The Coulson Group has moved their air tanker operation from McClellan Air Force Base in Sacramento, California to Reno-Tahoe International Airport in Nevada. This is the second air tanker operator that has moved out of the state in the last six months. In October, 10 Tanker Air Carrier relocated their corporate headquarters from Victorville, California to the airport at Albuquerque, New Mexico. 10 Tanker has two DC-10 air tankers and is converting a third, while Coulson has one C-130 on U.S. Forest Service contract and hopes to acquire another. Coulson expects to have a minimum of 20 employees on their payroll at Reno.

Still left in California is Air Spray, who in 2012 took over a hanger at Chico formerly occupied by Aero Union. The company has a  Call When Needed contract from CAL FIRE for an L-188 Electra “Long Liner” air tanker and is converting two BAe-146s into air tankers at the facility. Several employees that formerly worked for Aero Union are now employed by Air Spray at Chico.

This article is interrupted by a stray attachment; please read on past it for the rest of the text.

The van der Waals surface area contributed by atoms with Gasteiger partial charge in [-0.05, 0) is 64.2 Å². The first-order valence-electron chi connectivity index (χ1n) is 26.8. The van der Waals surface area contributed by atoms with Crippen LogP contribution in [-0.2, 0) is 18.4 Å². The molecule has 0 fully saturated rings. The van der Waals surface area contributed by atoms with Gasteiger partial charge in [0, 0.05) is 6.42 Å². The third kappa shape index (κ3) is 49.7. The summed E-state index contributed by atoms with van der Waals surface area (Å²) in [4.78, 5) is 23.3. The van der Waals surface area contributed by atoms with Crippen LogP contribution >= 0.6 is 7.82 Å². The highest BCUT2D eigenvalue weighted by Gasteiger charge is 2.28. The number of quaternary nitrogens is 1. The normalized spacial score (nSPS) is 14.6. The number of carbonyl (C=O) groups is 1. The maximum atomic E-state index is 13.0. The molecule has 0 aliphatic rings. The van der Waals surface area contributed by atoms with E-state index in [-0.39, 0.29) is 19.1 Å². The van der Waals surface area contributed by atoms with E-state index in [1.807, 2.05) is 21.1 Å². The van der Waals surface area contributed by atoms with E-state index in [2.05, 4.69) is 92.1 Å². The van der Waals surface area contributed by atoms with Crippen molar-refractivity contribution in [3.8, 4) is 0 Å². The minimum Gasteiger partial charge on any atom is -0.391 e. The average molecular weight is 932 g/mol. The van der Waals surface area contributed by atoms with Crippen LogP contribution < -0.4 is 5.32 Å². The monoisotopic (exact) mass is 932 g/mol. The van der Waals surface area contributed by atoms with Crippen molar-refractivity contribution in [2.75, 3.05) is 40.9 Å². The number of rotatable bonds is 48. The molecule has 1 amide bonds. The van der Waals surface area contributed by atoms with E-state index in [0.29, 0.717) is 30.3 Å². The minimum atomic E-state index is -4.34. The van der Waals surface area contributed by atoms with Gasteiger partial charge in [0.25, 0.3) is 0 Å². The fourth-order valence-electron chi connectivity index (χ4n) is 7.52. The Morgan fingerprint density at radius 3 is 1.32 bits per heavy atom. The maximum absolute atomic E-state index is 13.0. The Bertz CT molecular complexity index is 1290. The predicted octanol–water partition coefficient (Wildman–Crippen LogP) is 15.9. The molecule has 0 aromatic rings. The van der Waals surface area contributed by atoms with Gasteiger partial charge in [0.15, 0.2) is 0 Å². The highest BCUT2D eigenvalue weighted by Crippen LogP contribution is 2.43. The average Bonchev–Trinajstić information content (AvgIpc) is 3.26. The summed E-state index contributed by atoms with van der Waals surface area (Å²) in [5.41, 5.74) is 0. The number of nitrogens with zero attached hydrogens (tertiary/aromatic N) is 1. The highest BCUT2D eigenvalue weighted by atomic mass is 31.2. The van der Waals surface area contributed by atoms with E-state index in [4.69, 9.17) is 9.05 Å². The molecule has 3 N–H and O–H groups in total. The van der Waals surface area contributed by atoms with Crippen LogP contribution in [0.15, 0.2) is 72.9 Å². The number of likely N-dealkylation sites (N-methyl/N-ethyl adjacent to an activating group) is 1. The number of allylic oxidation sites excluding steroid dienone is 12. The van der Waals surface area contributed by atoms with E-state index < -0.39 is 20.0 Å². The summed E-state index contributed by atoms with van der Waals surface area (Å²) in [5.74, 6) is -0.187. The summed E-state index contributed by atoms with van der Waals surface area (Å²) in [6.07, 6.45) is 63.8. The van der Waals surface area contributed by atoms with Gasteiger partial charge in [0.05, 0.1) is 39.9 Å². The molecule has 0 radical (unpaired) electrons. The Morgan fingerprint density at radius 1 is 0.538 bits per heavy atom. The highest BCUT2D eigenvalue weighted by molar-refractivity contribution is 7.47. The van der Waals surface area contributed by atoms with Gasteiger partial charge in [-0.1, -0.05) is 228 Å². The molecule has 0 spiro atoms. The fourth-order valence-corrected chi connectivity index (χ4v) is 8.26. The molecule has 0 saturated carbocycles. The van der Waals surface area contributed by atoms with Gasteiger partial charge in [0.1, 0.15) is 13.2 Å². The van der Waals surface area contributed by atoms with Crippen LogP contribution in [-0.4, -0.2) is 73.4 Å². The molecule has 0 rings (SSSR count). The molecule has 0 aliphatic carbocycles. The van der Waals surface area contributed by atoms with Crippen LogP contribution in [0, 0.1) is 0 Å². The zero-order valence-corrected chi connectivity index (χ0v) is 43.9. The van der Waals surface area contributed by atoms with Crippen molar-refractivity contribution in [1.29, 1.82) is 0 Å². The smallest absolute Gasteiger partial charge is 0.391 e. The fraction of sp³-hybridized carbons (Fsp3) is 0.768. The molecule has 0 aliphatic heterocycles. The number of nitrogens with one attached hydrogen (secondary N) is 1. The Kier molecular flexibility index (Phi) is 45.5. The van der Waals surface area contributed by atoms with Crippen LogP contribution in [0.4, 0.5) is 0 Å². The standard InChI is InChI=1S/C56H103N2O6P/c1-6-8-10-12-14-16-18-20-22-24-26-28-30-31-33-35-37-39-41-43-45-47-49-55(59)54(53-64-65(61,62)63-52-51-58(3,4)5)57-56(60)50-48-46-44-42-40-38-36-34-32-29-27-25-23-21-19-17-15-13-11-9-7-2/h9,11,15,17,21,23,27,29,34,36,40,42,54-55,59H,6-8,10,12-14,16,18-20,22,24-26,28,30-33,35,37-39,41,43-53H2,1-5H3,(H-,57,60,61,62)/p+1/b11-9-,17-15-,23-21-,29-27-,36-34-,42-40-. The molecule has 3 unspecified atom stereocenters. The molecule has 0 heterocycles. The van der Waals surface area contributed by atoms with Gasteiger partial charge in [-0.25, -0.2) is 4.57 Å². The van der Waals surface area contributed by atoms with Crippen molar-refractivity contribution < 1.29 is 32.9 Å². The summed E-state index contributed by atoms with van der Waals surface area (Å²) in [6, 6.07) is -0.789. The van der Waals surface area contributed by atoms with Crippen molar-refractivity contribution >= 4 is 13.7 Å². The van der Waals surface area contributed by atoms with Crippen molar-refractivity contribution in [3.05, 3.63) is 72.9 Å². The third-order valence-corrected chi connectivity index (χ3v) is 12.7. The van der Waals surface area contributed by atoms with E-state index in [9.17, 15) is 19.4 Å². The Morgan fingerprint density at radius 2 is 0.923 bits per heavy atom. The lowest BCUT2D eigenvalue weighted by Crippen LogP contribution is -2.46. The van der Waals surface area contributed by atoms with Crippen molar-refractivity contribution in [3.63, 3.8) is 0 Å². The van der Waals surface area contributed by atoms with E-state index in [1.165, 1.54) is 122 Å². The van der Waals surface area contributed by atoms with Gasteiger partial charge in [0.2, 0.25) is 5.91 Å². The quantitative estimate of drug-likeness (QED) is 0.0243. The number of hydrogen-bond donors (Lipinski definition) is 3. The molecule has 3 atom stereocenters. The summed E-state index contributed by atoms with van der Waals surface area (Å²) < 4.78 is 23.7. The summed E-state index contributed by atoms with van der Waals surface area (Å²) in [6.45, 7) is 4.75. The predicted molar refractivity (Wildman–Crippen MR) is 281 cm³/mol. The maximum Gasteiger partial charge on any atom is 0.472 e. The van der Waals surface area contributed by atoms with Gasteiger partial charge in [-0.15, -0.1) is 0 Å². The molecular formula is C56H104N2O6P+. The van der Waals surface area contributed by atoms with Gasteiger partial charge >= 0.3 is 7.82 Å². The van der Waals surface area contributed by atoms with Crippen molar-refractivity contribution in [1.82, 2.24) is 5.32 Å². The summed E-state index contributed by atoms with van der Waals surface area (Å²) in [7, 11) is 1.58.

KTVN Channel 2 – Reno Tahoe News Weather, Video -
Thanks and a hat tip go out to Britt, Ryan, Dave, and Scott.

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GAO releases details of air tanker contract protest decision

GAOThe General Accountability Office has released their 23-page decision documenting why the agency sustained the protest filed by three companies over the sole source air tanker contract that the U.S. Forest Service awarded to Neptune Aviation December 12, 2013. The non-competitive contract, worth $141 million to $496 million, specified that Neptune would supply two or more next-generation air tankers, BAe-146s, for the next four to nine years beginning in 2014.

In our previous article about the decision we included the text of a press release issued by the GAO, but this 23-page document provides much more detail.

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GAO sustains protest of air tanker contract